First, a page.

“The high portion of CIOs with company or industry knowledge or previous CIO experience was explained by expert panel CIOs, who stated that communication and project management skills, as well as knowledge of the business of their organization, were more central to their success,” the report stated. “[I]n order to better ensure that CIOs are able to align IT to the organization’s business goals, panelists stated that it was important for CIO candidates to have an understanding of their organization or industry. The current federal CIO also stated that managerial skills were key to the success of federal CIOs. Managerial skills mentioned by the federal CIO included a detailed understanding of both IT and non-IT aspects of the organization’s mission, an ability to communicate the relevancy of IT initiatives to other leaders, and an ability to build relationships and create partnerships.”
Finally, another key point that drives this point home from the GAO survey came around shared accountability vs. shared responsibility as part of the business culture.
Like what NSF seems to be trying to do, the private sector CIOs said cross-functional teams often work together to drive business outcomes, such as increasing revenue and customer satisfaction.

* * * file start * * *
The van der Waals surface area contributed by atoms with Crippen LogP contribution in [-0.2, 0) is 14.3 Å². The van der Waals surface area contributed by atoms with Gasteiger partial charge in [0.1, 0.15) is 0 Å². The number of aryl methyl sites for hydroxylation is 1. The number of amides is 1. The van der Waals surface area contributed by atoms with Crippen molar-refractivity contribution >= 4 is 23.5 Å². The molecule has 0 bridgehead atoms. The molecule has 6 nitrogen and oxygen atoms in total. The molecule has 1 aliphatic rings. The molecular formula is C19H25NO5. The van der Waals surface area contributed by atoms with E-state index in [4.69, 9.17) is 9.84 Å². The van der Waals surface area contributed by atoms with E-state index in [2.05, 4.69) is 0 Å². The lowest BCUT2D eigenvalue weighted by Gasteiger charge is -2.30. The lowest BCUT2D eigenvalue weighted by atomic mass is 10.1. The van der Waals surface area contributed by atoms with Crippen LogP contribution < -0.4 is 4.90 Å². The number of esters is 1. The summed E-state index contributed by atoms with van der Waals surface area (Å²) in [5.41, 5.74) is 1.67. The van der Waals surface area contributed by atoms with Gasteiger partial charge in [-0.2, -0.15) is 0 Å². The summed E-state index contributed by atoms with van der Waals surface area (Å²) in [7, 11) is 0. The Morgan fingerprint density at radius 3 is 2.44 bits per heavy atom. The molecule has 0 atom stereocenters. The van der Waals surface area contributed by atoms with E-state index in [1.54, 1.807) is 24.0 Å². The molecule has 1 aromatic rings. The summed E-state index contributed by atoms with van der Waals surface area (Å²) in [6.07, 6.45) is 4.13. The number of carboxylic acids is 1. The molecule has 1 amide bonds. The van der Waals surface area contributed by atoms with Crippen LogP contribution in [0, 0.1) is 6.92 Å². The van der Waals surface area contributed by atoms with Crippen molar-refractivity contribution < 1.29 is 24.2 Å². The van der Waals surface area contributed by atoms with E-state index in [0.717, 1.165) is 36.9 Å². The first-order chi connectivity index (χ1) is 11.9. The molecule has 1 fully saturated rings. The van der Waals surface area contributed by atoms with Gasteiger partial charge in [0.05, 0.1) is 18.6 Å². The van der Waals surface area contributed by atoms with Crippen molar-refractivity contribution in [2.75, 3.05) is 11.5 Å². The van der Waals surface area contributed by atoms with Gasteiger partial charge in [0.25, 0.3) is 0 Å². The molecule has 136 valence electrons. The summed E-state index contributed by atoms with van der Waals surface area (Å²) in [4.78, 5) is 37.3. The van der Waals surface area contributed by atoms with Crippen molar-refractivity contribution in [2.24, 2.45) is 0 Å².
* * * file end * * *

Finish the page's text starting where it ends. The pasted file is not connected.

For example, one private sector CIO stated, “To me, a CIO today is really that individual that can sit at the table and really advise the business or advise the mission organizations around the strategic use of technology and information and help them to do better.”
Another private sector CIO stated, “We are involved in virtually everything that goes on inside the company, one way or the other.”
Between the technology enlightenment that occurred during the pandemic and ubiquitous nature of data, systems and software in almost everything the government does from border security to food inspections to buying pens and pencils, this next evolution in the role of the agency CIO seems about ready to take off, and most agree, none too soon.